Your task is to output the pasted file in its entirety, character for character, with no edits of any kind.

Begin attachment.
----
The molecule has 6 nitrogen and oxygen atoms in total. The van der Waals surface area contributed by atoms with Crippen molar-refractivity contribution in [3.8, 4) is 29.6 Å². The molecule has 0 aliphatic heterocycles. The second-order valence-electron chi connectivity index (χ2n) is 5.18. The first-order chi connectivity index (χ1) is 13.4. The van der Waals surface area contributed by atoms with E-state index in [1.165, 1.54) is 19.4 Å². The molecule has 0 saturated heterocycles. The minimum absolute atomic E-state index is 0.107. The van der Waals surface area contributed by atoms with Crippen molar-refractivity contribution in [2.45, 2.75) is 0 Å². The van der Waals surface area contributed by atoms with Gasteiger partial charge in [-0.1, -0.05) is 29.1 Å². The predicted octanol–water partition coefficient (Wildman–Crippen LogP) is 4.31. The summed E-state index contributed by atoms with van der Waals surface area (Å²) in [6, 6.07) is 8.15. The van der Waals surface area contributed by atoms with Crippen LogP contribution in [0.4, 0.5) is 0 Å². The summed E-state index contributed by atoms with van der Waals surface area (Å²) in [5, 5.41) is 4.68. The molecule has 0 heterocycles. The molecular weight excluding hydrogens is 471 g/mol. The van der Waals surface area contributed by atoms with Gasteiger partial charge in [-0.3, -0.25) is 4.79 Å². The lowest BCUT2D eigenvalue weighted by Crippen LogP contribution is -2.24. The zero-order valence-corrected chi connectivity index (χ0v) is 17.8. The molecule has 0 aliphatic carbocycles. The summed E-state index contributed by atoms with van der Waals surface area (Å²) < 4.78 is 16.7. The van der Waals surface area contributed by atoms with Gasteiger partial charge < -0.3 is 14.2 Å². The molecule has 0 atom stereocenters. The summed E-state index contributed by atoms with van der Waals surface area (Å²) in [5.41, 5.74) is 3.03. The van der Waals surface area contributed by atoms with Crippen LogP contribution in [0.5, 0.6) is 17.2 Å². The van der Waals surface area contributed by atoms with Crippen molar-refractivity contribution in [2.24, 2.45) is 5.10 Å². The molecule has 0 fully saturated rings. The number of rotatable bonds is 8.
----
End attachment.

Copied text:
The molecule has 6 nitrogen and oxygen atoms in total. The van der Waals surface area contributed by atoms with Crippen molar-refractivity contribution in [3.8, 4) is 29.6 Å². The molecule has 0 aliphatic heterocycles. The second-order valence-electron chi connectivity index (χ2n) is 5.18. The first-order chi connectivity index (χ1) is 13.4. The van der Waals surface area contributed by atoms with E-state index in [1.165, 1.54) is 19.4 Å². The molecule has 0 saturated heterocycles. The minimum absolute atomic E-state index is 0.107. The van der Waals surface area contributed by atoms with Crippen molar-refractivity contribution in [2.45, 2.75) is 0 Å². The van der Waals surface area contributed by atoms with Gasteiger partial charge in [-0.1, -0.05) is 29.1 Å². The predicted octanol–water partition coefficient (Wildman–Crippen LogP) is 4.31. The summed E-state index contributed by atoms with van der Waals surface area (Å²) in [6, 6.07) is 8.15. The van der Waals surface area contributed by atoms with Crippen LogP contribution in [0.4, 0.5) is 0 Å². The summed E-state index contributed by atoms with van der Waals surface area (Å²) in [5, 5.41) is 4.68. The molecule has 0 heterocycles. The molecular weight excluding hydrogens is 471 g/mol. The van der Waals surface area contributed by atoms with Gasteiger partial charge in [-0.3, -0.25) is 4.79 Å². The lowest BCUT2D eigenvalue weighted by Crippen LogP contribution is -2.24. The zero-order valence-corrected chi connectivity index (χ0v) is 17.8. The molecule has 0 aliphatic carbocycles. The summed E-state index contributed by atoms with van der Waals surface area (Å²) < 4.78 is 16.7. The van der Waals surface area contributed by atoms with Gasteiger partial charge < -0.3 is 14.2 Å². The molecule has 0 atom stereocenters. The summed E-state index contributed by atoms with van der Waals surface area (Å²) in [5.41, 5.74) is 3.03. The van der Waals surface area contributed by atoms with Crippen LogP contribution in [0.5, 0.6) is 17.2 Å². The van der Waals surface area contributed by atoms with Crippen molar-refractivity contribution in [2.24, 2.45) is 5.10 Å². The molecule has 0 fully saturated rings. The number of rotatable bonds is 8.